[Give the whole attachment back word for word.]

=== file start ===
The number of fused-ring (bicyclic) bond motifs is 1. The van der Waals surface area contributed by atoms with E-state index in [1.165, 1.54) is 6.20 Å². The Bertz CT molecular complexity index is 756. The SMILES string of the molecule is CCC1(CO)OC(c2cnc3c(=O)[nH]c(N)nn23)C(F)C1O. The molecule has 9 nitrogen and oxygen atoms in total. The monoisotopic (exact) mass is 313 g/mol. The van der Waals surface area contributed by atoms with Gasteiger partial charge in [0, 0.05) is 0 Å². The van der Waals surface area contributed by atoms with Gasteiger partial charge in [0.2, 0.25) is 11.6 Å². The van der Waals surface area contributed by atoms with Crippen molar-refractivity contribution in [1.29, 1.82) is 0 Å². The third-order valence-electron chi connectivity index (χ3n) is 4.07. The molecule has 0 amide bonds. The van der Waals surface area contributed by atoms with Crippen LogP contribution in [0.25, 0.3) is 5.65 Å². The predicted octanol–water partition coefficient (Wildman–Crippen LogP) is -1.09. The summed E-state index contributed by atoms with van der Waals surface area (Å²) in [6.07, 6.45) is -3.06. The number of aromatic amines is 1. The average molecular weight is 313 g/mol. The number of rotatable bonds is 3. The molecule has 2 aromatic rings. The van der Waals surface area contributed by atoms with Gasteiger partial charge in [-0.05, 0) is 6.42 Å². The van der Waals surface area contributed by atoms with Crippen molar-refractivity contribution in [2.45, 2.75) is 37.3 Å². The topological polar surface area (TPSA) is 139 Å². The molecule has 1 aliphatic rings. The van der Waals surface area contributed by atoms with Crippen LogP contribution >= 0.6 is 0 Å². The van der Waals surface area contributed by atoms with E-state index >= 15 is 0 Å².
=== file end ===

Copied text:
The number of fused-ring (bicyclic) bond motifs is 1. The van der Waals surface area contributed by atoms with E-state index in [1.165, 1.54) is 6.20 Å². The Bertz CT molecular complexity index is 756. The SMILES string of the molecule is CCC1(CO)OC(c2cnc3c(=O)[nH]c(N)nn23)C(F)C1O. The molecule has 9 nitrogen and oxygen atoms in total. The monoisotopic (exact) mass is 313 g/mol. The van der Waals surface area contributed by atoms with Gasteiger partial charge in [0, 0.05) is 0 Å². The van der Waals surface area contributed by atoms with Gasteiger partial charge in [0.2, 0.25) is 11.6 Å². The van der Waals surface area contributed by atoms with Crippen molar-refractivity contribution in [1.29, 1.82) is 0 Å². The third-order valence-electron chi connectivity index (χ3n) is 4.07. The molecule has 0 amide bonds. The van der Waals surface area contributed by atoms with Crippen LogP contribution in [0.25, 0.3) is 5.65 Å². The predicted octanol–water partition coefficient (Wildman–Crippen LogP) is -1.09. The summed E-state index contributed by atoms with van der Waals surface area (Å²) in [6.07, 6.45) is -3.06. The number of aromatic amines is 1. The average molecular weight is 313 g/mol. The number of rotatable bonds is 3. The molecule has 2 aromatic rings. The van der Waals surface area contributed by atoms with Gasteiger partial charge in [-0.05, 0) is 6.42 Å². The van der Waals surface area contributed by atoms with Crippen molar-refractivity contribution in [2.45, 2.75) is 37.3 Å². The topological polar surface area (TPSA) is 139 Å². The molecule has 1 aliphatic rings. The van der Waals surface area contributed by atoms with Crippen LogP contribution >= 0.6 is 0 Å². The van der Waals surface area contributed by atoms with E-state index >= 15 is 0 Å².